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Wednesday, 10 May 1972
Page: 1501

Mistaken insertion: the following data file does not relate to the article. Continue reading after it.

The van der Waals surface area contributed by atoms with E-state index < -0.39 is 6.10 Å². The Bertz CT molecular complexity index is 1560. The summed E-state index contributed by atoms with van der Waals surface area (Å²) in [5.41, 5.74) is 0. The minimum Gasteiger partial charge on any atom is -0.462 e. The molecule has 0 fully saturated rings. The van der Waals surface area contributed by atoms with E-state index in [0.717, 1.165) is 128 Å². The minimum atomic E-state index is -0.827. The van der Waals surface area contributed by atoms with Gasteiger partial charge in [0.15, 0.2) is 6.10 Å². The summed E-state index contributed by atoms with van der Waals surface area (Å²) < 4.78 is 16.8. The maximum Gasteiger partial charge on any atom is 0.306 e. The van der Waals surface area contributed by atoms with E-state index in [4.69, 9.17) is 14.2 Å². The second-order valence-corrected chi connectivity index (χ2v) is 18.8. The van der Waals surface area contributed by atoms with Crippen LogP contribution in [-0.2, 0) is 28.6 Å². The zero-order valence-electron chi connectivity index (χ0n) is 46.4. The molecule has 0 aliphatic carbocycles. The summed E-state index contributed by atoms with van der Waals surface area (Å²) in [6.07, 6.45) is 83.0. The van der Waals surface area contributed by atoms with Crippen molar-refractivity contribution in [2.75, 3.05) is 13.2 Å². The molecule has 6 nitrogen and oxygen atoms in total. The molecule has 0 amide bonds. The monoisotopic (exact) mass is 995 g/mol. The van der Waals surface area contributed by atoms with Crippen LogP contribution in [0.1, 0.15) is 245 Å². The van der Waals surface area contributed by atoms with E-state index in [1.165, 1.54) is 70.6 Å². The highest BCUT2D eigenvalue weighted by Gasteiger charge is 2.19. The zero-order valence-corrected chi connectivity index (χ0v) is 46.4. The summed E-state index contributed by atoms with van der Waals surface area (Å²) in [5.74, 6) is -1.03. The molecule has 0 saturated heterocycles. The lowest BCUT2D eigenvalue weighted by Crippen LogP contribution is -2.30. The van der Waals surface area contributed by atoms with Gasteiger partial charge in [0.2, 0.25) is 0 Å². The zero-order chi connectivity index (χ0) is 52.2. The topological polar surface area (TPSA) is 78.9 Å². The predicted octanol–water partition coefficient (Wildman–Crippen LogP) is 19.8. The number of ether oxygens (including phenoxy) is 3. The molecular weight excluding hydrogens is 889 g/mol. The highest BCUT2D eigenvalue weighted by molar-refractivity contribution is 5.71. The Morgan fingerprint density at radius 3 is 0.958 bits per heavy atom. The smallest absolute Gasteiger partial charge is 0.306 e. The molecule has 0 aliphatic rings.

Senator Sir KENNETH ANDERSON (New South Wales) (Minister for Health) - I concur completely with the generality of what you have suggested, Mr President. I think we all recognise that what you have proposed is in the interests of the management of the Senate. I also think that Senator Cavanagh has a point. lt may well be that, when the very first petition of a particular nature is presented and read, any other honourable senator who has an identical petition should stand up and say: 'Mr President, I have an identical petition which I ask to be dealt with in the same way'. An honourable senator could say that in a minimum of words. It should not be necessary for an honourable senator to go through the procedure of saying that a petition is properly worded, that is has the Clerk's certificate and that it ends with a prayer. He should be able to stand in his place and simply say: 'Mr President, 1 have an identical petition', and it should be dealt wilh in the same way. At the end of the presentation of petitions a motion could be moved that those petitions be received. I think the point that is being made is that the honourable senator who receives a petition from a certain number of people has to be seen to be in his own right presenting that petition. I think that that is the point which is being made. Your suggestion. Mr President, would reduce the verbiage involved in the presentation of a petition. We should be able to do something along those lines.

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